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Prairie Dog Owners at Risk for New Disease
Aired June 11, 2003 - 19:07 ET
THIS IS A RUSH TRANSCRIPT. THIS COPY MAY NOT BE IN ITS FINAL FORM AND MAY BE UPDATED.
ANDERSON COOPER, CNN ANCHOR: I want to check in now on an effort to fight the spread of monkey pox. Now reported 50 cases. The U.S. government is recommending using smallpox vaccine on people exposed to the new virus. Now experts say the vaccine could prevent Monkey Pox up to two weeks after exposure.
Medical correspondent Elizabeth Cohen has more on this latest development -- Elizabeth.
ELIZABETH COHEN, CNN MEDICAL CORRESPONDENT: Anderson, the results today from health and human services, secretary Tommy Thompson, he has banned...
COOPER: We're obviously having some problems, Elizabeth. I don't know if you can hear me. We're having some problems with your mic. We're going to go to a quick break and get that sorted out and talk to you when we come back. We'll be right back.
COOPER: OK. I want to talk about Monkey Pox a little bit.
Now as I said before, in an effort to fight the spread of Monkey Pox, now there are a reported 50 cases in the U.S., the government is recommending using smallpox vaccine on people exposed to the new virus. And experts say the vaccine could prevent Monkey Pox, and this is important, up to two weeks after exposure.
Medical correspondent Elizabeth Cohen has more on the development. We believe her mic works. Elizabeth, thanks for being with us.
What do we need to know?
COHEN: Well, Anderson, what you need to know is that if you think you have been exposed to Monkey Pox. For example if you're a pet store owner who was handling prairie dogs, which are the carriers of Monkey Pox, then perhaps you need to talk to your doctor about possibly getting a smallpox vaccine. The vaccine could be dangerous, but Monkey Pox could be far, far worse.
The CDC said today that a very small, select group of people could be getting the smallpox vaccine so that they won't actually get Monkey Pox or won't get terribly ill or even die from Monkey Pox.
In addition, today Secretary of Health and Human Services Tommy Thompson says that he will banning the sale of prairie dogs. Now, prairie dogs are called that. They're actually rodents and the reason why it's the prairie dogs who seem to be giving this to people. There are now 54 cases that are under investigation in the United States. There you see the little prairie dogs. These are exotic pets. They are imported from Africa and in addition the secretary of health and human services actually banned the sale of six other African rodents. In Africa, this disease has been around for decades.
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DR. DAVID FLEMING, DEPUTY DIRECTOR, CDC: There are lots of reasons why things may be different here including improved medical treatments, better nutrition. In some cases that may be optimistically a worst-case scenario, but we do need to be prepared for the fact that Monkey Pox can be a fatal disease and in fact it's because of that consideration that our experts that advise us felt that it was prudent to go ahead and recommend vaccination for people who have could be exposed to or who have been potentially exposed.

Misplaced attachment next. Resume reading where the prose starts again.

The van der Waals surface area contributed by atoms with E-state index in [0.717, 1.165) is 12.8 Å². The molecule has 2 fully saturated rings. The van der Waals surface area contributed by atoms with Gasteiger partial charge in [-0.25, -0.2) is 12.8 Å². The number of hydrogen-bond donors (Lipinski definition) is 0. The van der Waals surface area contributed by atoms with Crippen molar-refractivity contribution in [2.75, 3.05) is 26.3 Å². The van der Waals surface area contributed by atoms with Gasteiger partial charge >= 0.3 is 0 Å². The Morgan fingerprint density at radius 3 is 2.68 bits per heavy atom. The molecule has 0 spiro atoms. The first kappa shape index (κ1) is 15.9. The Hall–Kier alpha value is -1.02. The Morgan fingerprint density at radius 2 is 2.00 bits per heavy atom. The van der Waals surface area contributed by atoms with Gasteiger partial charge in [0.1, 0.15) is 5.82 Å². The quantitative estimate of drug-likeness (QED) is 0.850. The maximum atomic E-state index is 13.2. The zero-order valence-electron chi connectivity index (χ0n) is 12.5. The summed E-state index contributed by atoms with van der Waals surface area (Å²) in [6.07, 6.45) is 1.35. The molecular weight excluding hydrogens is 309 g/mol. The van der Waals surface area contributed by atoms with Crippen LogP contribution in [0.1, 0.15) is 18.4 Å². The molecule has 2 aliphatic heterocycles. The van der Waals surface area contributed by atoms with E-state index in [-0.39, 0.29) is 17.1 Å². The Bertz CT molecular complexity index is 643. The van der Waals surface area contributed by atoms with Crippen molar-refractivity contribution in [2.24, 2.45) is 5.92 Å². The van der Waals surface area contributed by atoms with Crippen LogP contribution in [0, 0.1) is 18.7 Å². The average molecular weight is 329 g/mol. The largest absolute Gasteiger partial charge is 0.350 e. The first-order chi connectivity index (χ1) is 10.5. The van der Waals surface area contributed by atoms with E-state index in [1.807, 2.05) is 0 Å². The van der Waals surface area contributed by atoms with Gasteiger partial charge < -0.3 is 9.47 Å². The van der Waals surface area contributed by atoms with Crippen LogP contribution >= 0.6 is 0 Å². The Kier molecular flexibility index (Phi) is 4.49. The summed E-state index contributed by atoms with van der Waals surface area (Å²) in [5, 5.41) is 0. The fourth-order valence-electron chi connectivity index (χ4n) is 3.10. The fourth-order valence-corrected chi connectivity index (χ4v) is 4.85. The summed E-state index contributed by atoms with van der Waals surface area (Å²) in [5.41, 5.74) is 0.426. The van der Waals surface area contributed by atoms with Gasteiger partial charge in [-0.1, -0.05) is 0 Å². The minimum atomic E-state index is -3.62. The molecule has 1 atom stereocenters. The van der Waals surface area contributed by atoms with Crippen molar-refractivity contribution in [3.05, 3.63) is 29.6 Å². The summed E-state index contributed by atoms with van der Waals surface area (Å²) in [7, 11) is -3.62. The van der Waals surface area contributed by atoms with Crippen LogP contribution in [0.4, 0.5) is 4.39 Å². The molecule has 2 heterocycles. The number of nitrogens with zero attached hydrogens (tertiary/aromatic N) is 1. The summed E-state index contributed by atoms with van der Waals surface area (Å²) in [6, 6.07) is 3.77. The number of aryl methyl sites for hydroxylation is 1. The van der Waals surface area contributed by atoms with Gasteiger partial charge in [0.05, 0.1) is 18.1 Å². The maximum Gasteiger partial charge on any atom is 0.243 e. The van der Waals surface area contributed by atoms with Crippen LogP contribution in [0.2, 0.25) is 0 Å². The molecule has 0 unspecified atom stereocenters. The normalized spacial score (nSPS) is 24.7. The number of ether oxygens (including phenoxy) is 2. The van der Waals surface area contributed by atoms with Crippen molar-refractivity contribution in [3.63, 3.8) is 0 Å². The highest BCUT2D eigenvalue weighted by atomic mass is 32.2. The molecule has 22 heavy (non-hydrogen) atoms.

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COHEN: Now the prairie dogs actually were not imported from Africa, but they were in a Texas facility with another kind of animal that was imported from Africa and they believe that that's how this all started -- Anderson.
COOPER: And symptoms of Monkey Pox?
COHEN: Yes, let's go through the symptoms. They are actually very similar to the symptoms of smallpox. Let's go through the list here: fever, cough, headaches are, muscle aches, rash, and enlarged lymph nodes. The enlarge lymph nodes is actually what sets it apart from Monkey Pox and these are the symptoms that people should watch out for.
If you've had a prairie dog as a pet and you start to have those symptoms, you need to call your doctor. If your animal seems to be ill, do not let the animal back out in the wild. The animal could then spread the disease to other wild animals you certainly don't want that to happen.
Now here's how animals give it to humans. Animals bite humans or have direct contact with the animal's lesion or the animal's body fluid. And that's how they believe that the prairie dogs have been giving it to human beings.
COOPER: Now, Elizabeth I've got to say we're going to end this, but I'm a little bit of a hypochondriac. In fact, those symptoms you mentioned, I've got every one of them, but this is really only people who -- I mean, they're so general, anyone could say they have them. It's only for people who come in contact with these prairie dogs, right?
COHEN: Absolutely. All of the cases that they've had have been people that have come in contact with these prairie dogs. Pet owners or people who own pet stores. Those sort of people. COOPER: All right.
COHEN: And again, the symptoms here, you see them, I know this sounds like something that a lot of people get. But you're really pretty sick. This is not your basic flu.
COOPER: All right. Elizabeth Cohen, thanks a lot for the clarification.
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